Transatlantic credit convergence as vol falls
Tumbling volatility over the past months has caused US and European corporate credit risk prices to converge, despite credit investors bracing themselves for diverging monetary policies.
In a speech on Monday, Federal Reserve chair Janet Yellen remained positive about an interest rate increase in the coming months, while Wednesday marked the start of the European Central Bank's corporate bond buying programme. The positive risk sentiment in both regions has caused corporate credit risk to fall since February’s highs, and credit index volatility has fallen in tandem.
The Markit VolX Indices, which track realised volatility in the European and North American credit derivatives markets, have fallen. The Markit VolX Europe index, which tracks volatility among European corporate credits, has dropped to 35.73%, from 62.57%, for 20 and 90 trading day rolling periods, respectively.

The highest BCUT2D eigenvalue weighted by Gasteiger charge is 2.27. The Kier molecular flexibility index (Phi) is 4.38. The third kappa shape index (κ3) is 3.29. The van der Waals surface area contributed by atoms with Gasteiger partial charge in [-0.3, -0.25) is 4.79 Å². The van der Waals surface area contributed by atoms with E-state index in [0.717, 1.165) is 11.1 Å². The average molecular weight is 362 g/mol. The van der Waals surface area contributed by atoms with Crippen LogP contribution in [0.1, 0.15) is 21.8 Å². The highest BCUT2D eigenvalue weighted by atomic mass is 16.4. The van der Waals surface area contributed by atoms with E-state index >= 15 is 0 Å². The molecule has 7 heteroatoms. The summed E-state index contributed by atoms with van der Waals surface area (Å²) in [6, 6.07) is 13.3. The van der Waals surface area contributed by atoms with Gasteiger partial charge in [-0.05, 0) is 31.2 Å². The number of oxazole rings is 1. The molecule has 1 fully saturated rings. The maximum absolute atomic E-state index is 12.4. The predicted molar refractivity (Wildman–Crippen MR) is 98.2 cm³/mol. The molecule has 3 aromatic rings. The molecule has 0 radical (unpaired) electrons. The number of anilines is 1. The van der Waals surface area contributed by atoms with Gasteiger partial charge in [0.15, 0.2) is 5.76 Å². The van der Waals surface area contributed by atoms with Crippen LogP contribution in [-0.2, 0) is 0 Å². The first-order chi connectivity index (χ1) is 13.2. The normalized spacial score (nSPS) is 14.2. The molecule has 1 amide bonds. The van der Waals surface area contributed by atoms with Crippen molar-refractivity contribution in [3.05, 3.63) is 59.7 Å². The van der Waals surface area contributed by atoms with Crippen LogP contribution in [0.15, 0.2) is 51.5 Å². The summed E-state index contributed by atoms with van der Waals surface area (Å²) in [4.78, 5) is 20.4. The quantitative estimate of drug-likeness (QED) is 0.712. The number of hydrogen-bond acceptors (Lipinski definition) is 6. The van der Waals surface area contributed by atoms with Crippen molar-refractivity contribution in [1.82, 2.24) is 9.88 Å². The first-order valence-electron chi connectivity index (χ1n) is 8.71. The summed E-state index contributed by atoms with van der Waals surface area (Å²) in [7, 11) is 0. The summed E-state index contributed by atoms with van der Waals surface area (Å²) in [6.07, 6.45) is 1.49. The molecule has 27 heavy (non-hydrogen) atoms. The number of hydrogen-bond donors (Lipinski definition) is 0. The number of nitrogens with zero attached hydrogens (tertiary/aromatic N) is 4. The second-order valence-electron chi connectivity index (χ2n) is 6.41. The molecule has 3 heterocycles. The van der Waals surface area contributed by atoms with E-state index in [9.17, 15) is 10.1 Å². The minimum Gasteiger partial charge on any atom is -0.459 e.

Likewise, the Markit VolX.NA.IG index, which tracks US corporate credit volatility, has fallen from 43.06% to 33.07%. Volatility among European names remains higher, having yet to fully shake off worries over its banking sector and uncertainty around the upcoming Brexit vote. It has meant that, despite diverging monetary policies, credit risk among both regions has converged.
This is demonstrated by the basis (spread differential) between the Markit iTraxx Main Europe index and the CDX IG index, which has tightened to 1bp over the past week.
That scenario is in stark contrast to the last time monetary policies were set to diverge. Last December, the Fed started tightening, which led the basis to spike to 15bp as investors foresaw greater risks stemming from higher US rates. In the end, market volatility called for caution, while the ECB bolstered monetary stimulus in Europe.
Yet the latest levels show the Markit iTraxx Europe main index and the CDX.NA.IG index currently trading at 73bp and 74bp, respectively. If short term worries (Brexit, for example) were to dissipate in Europe, and/or risks in the US flare up again (overseas volatility, weak inflation, weak demand, low productivity) the basis between European and US corporate credit has cause to widen once again.